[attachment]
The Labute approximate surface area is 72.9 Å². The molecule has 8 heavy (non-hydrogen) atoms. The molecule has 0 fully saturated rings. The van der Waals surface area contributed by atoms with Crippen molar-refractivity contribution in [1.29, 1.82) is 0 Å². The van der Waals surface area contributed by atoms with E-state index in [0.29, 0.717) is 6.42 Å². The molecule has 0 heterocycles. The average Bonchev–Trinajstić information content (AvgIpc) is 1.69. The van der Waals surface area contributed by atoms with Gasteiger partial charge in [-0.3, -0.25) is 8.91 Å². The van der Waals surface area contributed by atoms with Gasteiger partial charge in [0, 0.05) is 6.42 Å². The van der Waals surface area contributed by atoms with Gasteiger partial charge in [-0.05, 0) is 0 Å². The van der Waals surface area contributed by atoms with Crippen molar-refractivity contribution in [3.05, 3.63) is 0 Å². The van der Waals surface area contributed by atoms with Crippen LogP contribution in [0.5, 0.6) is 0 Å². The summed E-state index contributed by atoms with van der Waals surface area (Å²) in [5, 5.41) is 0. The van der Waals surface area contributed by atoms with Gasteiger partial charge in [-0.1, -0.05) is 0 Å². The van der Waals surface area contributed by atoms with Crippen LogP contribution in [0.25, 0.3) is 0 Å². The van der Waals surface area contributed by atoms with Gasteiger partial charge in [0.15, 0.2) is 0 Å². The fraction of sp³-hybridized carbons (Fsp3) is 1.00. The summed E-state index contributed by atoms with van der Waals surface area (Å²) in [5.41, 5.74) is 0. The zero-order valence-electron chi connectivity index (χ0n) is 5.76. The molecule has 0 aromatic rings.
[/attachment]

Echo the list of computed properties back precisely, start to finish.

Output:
The Labute approximate surface area is 72.9 Å². The molecule has 8 heavy (non-hydrogen) atoms. The molecule has 0 fully saturated rings. The van der Waals surface area contributed by atoms with Crippen molar-refractivity contribution in [1.29, 1.82) is 0 Å². The van der Waals surface area contributed by atoms with E-state index in [0.29, 0.717) is 6.42 Å². The molecule has 0 heterocycles. The average Bonchev–Trinajstić information content (AvgIpc) is 1.69. The van der Waals surface area contributed by atoms with Gasteiger partial charge in [-0.3, -0.25) is 8.91 Å². The van der Waals surface area contributed by atoms with Gasteiger partial charge in [0, 0.05) is 6.42 Å². The van der Waals surface area contributed by atoms with Gasteiger partial charge in [-0.05, 0) is 0 Å². The van der Waals surface area contributed by atoms with Crippen molar-refractivity contribution in [3.05, 3.63) is 0 Å². The van der Waals surface area contributed by atoms with Crippen LogP contribution in [0.5, 0.6) is 0 Å². The summed E-state index contributed by atoms with van der Waals surface area (Å²) in [5, 5.41) is 0. The van der Waals surface area contributed by atoms with Gasteiger partial charge in [-0.1, -0.05) is 0 Å². The van der Waals surface area contributed by atoms with Crippen LogP contribution in [0.25, 0.3) is 0 Å². The van der Waals surface area contributed by atoms with Gasteiger partial charge in [0.15, 0.2) is 0 Å². The fraction of sp³-hybridized carbons (Fsp3) is 1.00. The summed E-state index contributed by atoms with van der Waals surface area (Å²) in [5.41, 5.74) is 0. The zero-order valence-electron chi connectivity index (χ0n) is 5.76. The molecule has 0 aromatic rings.